I went to Thailand for a few simple reasons: to ride elephants, play with tigers, and see glorious temples. I was accompanied by my buddy from Miami, Florida who shared the travel bug. We spent two days in Bangkok and three days in Chiang Mai. Here is our bucket list of the best things we saw and did!
Chiang Mai, ThailandBangkok, ThailandVisit an Elephant Sanctuary: We visited Ran Tong Elephant Rescue for a cheap 1,600 baht or $50 each for a half day including hotel pick-up and drop-off. Me and my buddy rode an elephant together who we also got to feed beforehand and bath in a small pool after.
Our elephant was the biggest and naughtiest of the bunch. Stealing our bananas and splashing us with mud. Our elephant trainer, a small Burmese man, also escorted us during the trail and offered us a “cigarette” rolled with tobacco from Burma. We initially asked if it was weed but he told us it’s just a strong tobacco from his country.
Riding elephants bareback is different from a horse but definitely more humane as opposed to riding an elephant equipped with a carriage. They don’t endure pain or cruel training through this method of riding such as “crushing” or the use of bullhooks. You simply put your knees and shins on the back of the elephants ears and sit on his neck which doesn’t cause them any discomfort, they also have a thin rope collar that is advised for you to hold onto as well.
Watch Thai boxing live: I was disappointing to say the least going to this event. We were simply passing by when a stranger handed us a flyer with entry for 400 baht or VIP for 600 baht. We bought the VIP but soon discovered every fight was either a circus act like watching three boys fight each other blindfolded or corrupted such as watching a fighter take a dive smiling then get up and grab a beer. I walked out disgusted. 400-600 baht for a ticket, 100-120 baht for a beer, plus bets, plus tips, times a 100 people. They made some easy money off some of us farangs.
Visit random temples: Literally Thailand is plagued with temples that any stroll or drive you are bound to come across a few. Stop and take a gander.Ride in a tuk tuk: A sound tip is to always negotiate the price beforehand.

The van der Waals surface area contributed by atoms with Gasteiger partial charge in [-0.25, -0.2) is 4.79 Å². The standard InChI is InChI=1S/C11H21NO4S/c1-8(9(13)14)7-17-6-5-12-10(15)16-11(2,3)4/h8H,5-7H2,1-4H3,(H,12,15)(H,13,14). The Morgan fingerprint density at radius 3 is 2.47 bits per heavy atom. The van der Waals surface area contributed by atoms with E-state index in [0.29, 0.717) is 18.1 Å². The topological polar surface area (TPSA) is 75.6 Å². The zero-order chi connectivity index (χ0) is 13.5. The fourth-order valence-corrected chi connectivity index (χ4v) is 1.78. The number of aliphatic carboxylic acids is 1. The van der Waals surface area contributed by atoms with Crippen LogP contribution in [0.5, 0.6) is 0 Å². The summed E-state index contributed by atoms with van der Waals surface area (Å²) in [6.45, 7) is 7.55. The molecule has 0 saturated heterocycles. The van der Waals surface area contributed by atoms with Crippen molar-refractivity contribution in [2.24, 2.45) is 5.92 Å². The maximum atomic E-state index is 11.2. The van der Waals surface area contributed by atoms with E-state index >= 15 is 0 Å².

Ride the ferry for 3.50 baht … and arrive at a flooded dock. Upon arriving at Bangkok the first thing I did was get a Grabbike, a motorcycle taxi, to Wat Arun and ran into a German foreigner who was doing the exact same thing. He offered to show me around and the first thing we did was take a ferry across the river only to discover the barge had flooded. We took our shoes and socks off and braved the waters barefoot. Afterwards I simply took a dirty shirt out of my backpack and used it to dry our feet off.Visit the Wat Arun: Basically the Eiffel Tower of Bangkok. A must see!
Visit the Long Necks: The Long Necks are a group of rural people and in their culture the more rings worn around your neck the more attractive you are deemed. Therefore children to elderly women wear these rings permanently and add on over time.Go to a Tiger Kingdom: I have a lot of mixed emotions when it came to visiting Tiger Kingdom. Tiger Kingdom advertises that their lions and tigers are not sedated but are trained to not be aggressive as they are hand fed and therefore do not have the instincts to hunt. Their claws are also cut and petting their upper body and face is strictly prohibited. That being said, the longer I stayed the harder time I had believing that these animals weren’t sedated. I’m uneducated in their sleeping patterns but they all seemed more groggy than what seems usual for mid-day and their eyes always had blank stares and seemed foggy as if they were under the influence of something.
For just over a 1000 baht or $30 each we were able to pet adults tigers and lion cubs (11 months old) as well as feast on an all you can eat buffet. We also got to view the caring of a newborn white tiger cub which was a delightful experience.
See a burlesque show: I wandered into Ram Bar looking for a quiet place to have a drink and within an hour I finally realized I wasn’t in a typical dive bar. I was in a gay bar boasting a burlesque show and figured, “f**k, it. I’m already here.” and kept drinking. The show must go on, right?
Visit Khan San Road: Backpacker street of Thailand the prices here are a little pricey but you can experience so much culture and of course fellow tourists here from food to bars to people.
Try the street food: I recently began working for a TV show in Vietnam where foreigners try different local bizarre foods, as a result I try delicious and exotic foods on my own by force of habit. Ironically, I was the pickiest eater growing up and now I’ll try foods without hesitation that most people would turn down without thinking twice. Here my favorites were coconut ice cream, fried tarantula, and fried emperor scorpion.
Try local beer like Leo and Chang:Visit Grand Palace and the Temple of the Emerald Buddha: The 500 baht entrance was more than worth this experience. The vast temples and palace grounds are enclosed and there is a strict dress code enforced such as no tank tops and shorts. You can easily spend a couple of hours here but be warned the grounds becomes packed with tourists so it’s best to come as early as possible to avoid the crowds armed with selfie sticks.
Try McDonald’s: One of my weird travel peeves is I like to try McDonald’s in every country I go to. The menu is always a little different as well as the quality of food depending on what you get. In Thailand they had an Angus beef burger as well as a triple-decker cheeseburger!
Get your stamps: US citizens don’t need a visa for visiting Thailand, essentially all you need to do is fill out an arrival/departure form saying where you’re staying and for how long